In a section (named Judgements and Impacts in Various Contexts), you will write which informed judgments you made during your project that consider the impact of your solution in global, economic, environmental, and societal contexts. In other words, you need to write how considering the impact of your solution in various contexts influenced your various decisions. It is not necessary for every engineering situation to require that each of these contexts be a major consideration. Considering of the impact as the judgment is made is key. For each judgement you should include a table summarizing the impacts in four contexts.

In a separate section (named Teamwork Details) you should write how the teamwork has been done during the project. You will explain, how each member a) contributed and functioned in the team; b) helped creating a collaborative and inclusive environment; c) took the lead role in some part of the project and in this way shared the leadership. Additionally, you should also state and discuss (in a sub-section named Meeting Objectives) which of the objectives (milestones, etc.) that you initially set in the project-plan (as part of your Analysis report) are met and at which level. You should consider and refer to your project plan while writing this section.

In a section (named New knowledge Acquired and Applied) you should explain the new knowledge you acquired and applied during the whole project and which learning strategies you used to acquire that knowledge.

The report is to be accompanied by the software/hardware system itself along with a User's Manual including installation instructions.

A sample outline of your final report can be like the following. Section 4 and 5 should be very detailed.

1. Introduction
2. Requirements Details
3. Final Architecture and Design Details
4. Development/Implementation Details
5. Testing Details
6. Maintenance Plan and Details
7. Other Project Elements
7.1.Consideration of Various Factors in Engineering Design
7.2.Ethics and Professional Responsibilities
7.3.Judgements and Impacts to Various Contexts
7.4 Teamwork Details
7.4.1) Contributing and functioning effectively on the team
7.4.2) Helping creating a collaborative and inclusive environment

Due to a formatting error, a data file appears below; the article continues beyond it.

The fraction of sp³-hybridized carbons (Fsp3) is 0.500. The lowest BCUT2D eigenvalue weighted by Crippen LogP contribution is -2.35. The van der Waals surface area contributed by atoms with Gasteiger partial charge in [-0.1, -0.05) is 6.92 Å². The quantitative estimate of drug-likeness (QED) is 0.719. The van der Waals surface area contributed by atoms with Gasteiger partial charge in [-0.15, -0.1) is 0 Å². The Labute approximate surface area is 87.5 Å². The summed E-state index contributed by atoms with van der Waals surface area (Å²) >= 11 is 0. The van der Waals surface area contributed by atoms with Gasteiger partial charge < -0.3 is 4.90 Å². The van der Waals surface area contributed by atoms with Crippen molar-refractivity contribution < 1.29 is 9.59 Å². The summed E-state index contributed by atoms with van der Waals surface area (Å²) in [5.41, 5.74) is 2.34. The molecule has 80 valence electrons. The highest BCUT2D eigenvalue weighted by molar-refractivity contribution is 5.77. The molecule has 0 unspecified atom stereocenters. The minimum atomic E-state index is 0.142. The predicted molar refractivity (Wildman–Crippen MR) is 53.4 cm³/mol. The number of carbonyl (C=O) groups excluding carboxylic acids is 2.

7.4.3) Taking lead role and sharing leadership on the team
7.4.4) Meeting objectives
7.5 New Knowledge Acquired and Applied
8. Conclusion and Future Work
9. Glossary
10. References

User Manual: {Due: 5pm, Thursday, 13th week of the semester}
You will write a user manual for your application/system. The manual will help the users of the application/system to use your application/system easily.

Presentation and Demo: {Last week of the semester}
Students are to present their work at the end of the semester. They are required to turn up on time and are properly prepared. Computer projectors will be available if they want to use them. Each team will have 25 minutes for their presentations. It is strongly suggested that team members practice their talk at least a couple of times beforehand, to ensure they can get the major points across in the given time. The team is required to dedicate 5-10 minutes of their time for a demonstration of their project. Students may bring their own hardware or use the notebook available in room of presentation.

Return of materials {Due: 5pm last day of the semester}
Students are required to return all materials which they may have borrowed from their supervisor, including books, research papers, notes, software, etc. by 5pm on the last day of the semester. Additionally the supervisor may require copies of any software that was developed as part of the project to be handed in at the same time. Failure to do this may mean that graduation is delayed!

Total grade has three components:

The last four grading items (each 5%) will be evaluated by the supervisor for each student. The supervisor may use some tools for that purpose (can monitor the progress of students with some tools) or can also do peer grading if he/she wishes. He/she does not have to use the peer grades as they are; he/she has the right to use his/her own judgement.

The letter grades will be assigned according to the following table:


Project Evaluation Form: Excel file.